Maria Gonzaga was well into her 30s and had been working in health care administration when she had a career revelation. A desk job and arguing with insurance companies just was not fulfilling to her.
The New Jersey native realized that what really interested her and made her truly happy was being able to help patients directly, in a more personal way. Thus, she decided to become a doctor and took the Medical College Admission Test, entering medical school in 2003.
"There are a lot more people who apply to medical school than actually get in," said Gonzaga, 50, of Filipino descent. "I think the number's something like 45,000 a year sit for the MCAT, and 17,000 actually get admission. But it was a big commitment and a big change."
That journey ultimately led her to Columbus about 18 months ago, where she launched a private obstetrics/gynecology practice near Midtown Medical Center, delivering babies at the hospital that's a short walk from her office.
The U.S. Bureau of Labor Statistics estimates there are nearly 22,000 OB/GYN physicians in the U.S., working in various offices, facilities and hospitals. The mean national annual wage for the profession, according to the BLS, is $214,750.
The Ledger-Enquirer visited with Gonzaga recently at her office on Tenth Avenue, discussing her job, why she chose Columbus to start a practice, and what it's like bringing babies into the world. This interview has been edited a bit for length and clarity.
So your mother is a doctor in New Jersey?
She's a pediatrician. She's 76 and still working. We can't get her to stop. That's the reason why she won't move (to a warmer climate).
Becoming an OB/GYN physician is a long process. In the end, why did you choose Columbus as the place you wanted to be?
Yeah, you've got four years of undergrad, four years of med school, four years of residency. Some residencies are longer, like neurosurgery, which is seven. Internal medicine is only three ... But I had had enough of the cold weather in New Jersey and I was like, I've got to go somewhere warm. I had a lot of family in California, so I moved there. But the medical marketplace and the cost of living was very, very high there. After a year of practice, I was like, yeah, I really need to look for a different opportunity. I did a national search and one of the things in my criteria is there couldn't be any snow. (laughs) And I needed to be relatively close to an airport because my parents are still in New Jersey, and the rest of my family is out in California and in Las Vegas.
Did you have multiple locations on your relocation list?
I did, but Columbus was the one that rose to the top ... There was another city in California, plus there was also a job in Fort Wayne, Indiana, and then one by the Quad Cities (a metro area in northwest Illinois and southeastern Iowa) that I was entertaining at that point in time.
What did you like about Columbus?
Actually, it was my Realtor that sold me on the city itself. It's a large enough city that has all the basic things I needed for everyday kind of things. But it's in very close proximity to Atlanta, if I needed to go there, and also very close proximity to the airport ... I do like the Savannah area, and I'm planning on getting down to Panama City pretty soon.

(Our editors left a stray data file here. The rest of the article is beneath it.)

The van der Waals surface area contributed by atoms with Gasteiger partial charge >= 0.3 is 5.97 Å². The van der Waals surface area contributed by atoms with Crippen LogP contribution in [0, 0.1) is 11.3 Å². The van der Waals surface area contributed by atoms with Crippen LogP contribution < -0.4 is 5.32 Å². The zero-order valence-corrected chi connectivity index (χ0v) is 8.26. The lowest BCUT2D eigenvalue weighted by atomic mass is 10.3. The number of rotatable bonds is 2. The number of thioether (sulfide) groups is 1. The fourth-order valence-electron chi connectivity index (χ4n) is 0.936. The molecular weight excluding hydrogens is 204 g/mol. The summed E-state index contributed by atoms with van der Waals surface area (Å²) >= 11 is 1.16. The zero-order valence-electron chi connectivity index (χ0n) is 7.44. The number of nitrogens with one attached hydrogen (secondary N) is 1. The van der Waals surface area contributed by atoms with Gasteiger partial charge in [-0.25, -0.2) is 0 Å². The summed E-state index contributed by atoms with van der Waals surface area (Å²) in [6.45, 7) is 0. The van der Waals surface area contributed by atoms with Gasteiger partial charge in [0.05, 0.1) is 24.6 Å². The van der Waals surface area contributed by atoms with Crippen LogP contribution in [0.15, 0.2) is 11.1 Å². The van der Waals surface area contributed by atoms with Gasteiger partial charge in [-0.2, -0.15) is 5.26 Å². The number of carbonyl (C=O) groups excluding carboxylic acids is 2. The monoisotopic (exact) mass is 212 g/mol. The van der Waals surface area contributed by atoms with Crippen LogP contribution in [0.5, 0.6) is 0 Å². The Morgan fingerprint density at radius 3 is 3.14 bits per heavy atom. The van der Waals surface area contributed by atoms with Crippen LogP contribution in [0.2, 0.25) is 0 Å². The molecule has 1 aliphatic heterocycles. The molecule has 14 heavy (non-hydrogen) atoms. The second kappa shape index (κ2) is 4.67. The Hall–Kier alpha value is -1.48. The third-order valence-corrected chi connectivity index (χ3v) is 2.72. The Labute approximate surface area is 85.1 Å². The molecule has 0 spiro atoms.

As an obstetrics-gynecology physician, do you tend to bond with patients after seeing them over a period of time?
Yes, and it's nice because you can actually be with people throughout a great portion of their adult life. I see all ages. I start with teens, and young adults, people that are in their reproductive years, and then all of the way up to menopause. I haven't been here long enough to have established that yet, but that's one of the things I hope to do is be able to help people transition through different stages of life.
You're not part of Columbus Regional Health?
No. I have privileges at Columbus Regional, but I'm not a Columbus Regional-employed physician. I'm private practice. This is my company.
What about St. Francis Hospital, which delivers babies now?
I do not deliver babies there.
Why is that?
I don't know. I haven't been in this town long enough. When I got here, that's when they first opened (the baby delivery unit). I was brought here through a Columbus Regional recruitment kind of package. And I like delivering at a hospital that has a Level 3 NICU (neonatal intensive care unit) that can take babies all the way down to 23 or 24 weeks, and that have 24-hour NICU services.
I don't know that much about St. Francis ... I'm sure that there are some (doctors) in the community that deliver at both, but it's kind of hard for me right now because I've gotten so busy. I don't want to be (in the predicament of needing to be) in two places at the same time, because you never know.
How often do you deliver babies?
It depends upon the month. For me, it can be as few as four to six (a month), and I'm anticipating between 14 and 16 later in the summer.
Is that a boom because of the holidays and people simply being together?
We think there's a little bit of the holiday baby thing. Babies that are conceived between Thanksgiving and Valentine's Day, all of those babies deliver sometime between June, July, August, all of the way through October.
What's a typical day like for you? Is it flexible?
It can be flexible if I need it to be. But, typically, if I have any patients in the hospital I'll see them in the morning before I head over to the office. My office hours generally start at 8:30. We can have patients scheduled all of the way to 5 most days, and depending upon how late we're running, it can be until 6 or 6:30. We have one late day, which is Wednesday. I think our last scheduled appointment that day is 5:30 or 6 ... I operate on Thursdays. I do any of my planned surgeries on Thursdays.
What types of surgeries?
Any kind of GYN surgeries, I do them on Thursdays in the afternoon. Planned (baby delivery) C-sections, we generally try to do in the morning before office hours, at 7 or 7:30. The unplanned you can't plan. The vaginal deliveries you can't plan. They come when those babies want.
What type of GYN surgeries are you talking about?